alex.l alex.l - 2 months ago 12
Python Question

First Unique Character in a String

Given a string, find the first non-repeating character in it and return its index. If it doesn't exist, return -1.

first_unique('leetcode') # 0
first_unique('loveleetcode') # 2


I came up with the following solution. How can I make it more efficient for very long input strings?

def first_unique(self, s):
if s == '':
return -1

for item in s:
if s.count(item) == 1:
return s.index(item)
break

return -1

BPL BPL
Answer

Your version isn't bad for few cases with "nice" strings... but using count is quite expensive for long "bad" strings, I'd suggest you cache items, for instance:

def f1(s):
    if s == '':
        return -1
    for item in s:
        if s.count(item) == 1:
            return s.index(item)
            break
    return -1


def f2(s):
    cache = set()

    if s == '':
        return -1
    for item in s:
        if item not in cache:
            if s.count(item) == 1:
                return s.index(item)
            else:
                cache.add(item)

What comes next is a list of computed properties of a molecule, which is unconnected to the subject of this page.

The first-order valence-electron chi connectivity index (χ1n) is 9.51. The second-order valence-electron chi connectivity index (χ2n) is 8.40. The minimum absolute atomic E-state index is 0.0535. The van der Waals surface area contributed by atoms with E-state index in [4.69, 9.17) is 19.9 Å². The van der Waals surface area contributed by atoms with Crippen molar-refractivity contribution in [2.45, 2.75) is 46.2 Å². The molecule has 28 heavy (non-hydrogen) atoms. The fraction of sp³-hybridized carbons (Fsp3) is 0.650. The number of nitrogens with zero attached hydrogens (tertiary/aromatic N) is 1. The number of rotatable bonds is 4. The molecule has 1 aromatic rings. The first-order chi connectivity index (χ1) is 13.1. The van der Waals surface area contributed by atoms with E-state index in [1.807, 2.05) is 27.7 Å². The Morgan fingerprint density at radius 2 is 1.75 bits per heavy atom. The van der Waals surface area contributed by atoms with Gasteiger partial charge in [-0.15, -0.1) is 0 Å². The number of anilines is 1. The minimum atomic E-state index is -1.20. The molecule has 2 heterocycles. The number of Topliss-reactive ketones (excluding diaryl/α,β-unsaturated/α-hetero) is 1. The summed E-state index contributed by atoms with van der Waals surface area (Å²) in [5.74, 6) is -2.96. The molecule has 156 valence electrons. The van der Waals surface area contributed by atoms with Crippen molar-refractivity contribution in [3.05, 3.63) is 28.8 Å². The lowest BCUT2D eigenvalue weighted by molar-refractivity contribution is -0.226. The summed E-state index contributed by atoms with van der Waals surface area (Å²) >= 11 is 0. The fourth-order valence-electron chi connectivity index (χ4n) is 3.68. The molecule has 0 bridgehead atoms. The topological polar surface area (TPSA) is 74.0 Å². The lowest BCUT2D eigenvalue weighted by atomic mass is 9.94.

return -1

import timeit
import random
import string

random.seed(1)

K, N = 500, 100000
data = ''.join(random.choice(string.ascii_uppercase + string.digits)
               for _ in range(K))

print(
    timeit.timeit('f1(data)', setup='from __main__ import f1, data', number=N))
print(
    timeit.timeit('f2(data)', setup='from __main__ import f2, data', number=N))

The results on my laptop are:

32.05926330029437
4.267771588590406

The version using cache gives you 8x speed up factor vs yours wich is using count function all the time. So, my general advice would be... cache as much as possible whether it's possible

EDIT:

I've added Patrick Haugh version to the benchmark and it gave 10.92784585620725

EDIT2:

I've added Mehmet Furkan Demirel version to the benchmark and it gave 10.325440507549331

EDIT3:

I've added wim version to the benchmark and it gave 12.47985351744839

CONCLUSION:

I'd use the version i've proposed initially using a simple cache without relying on Python counter modules, it's not necessary (in terms of performance)

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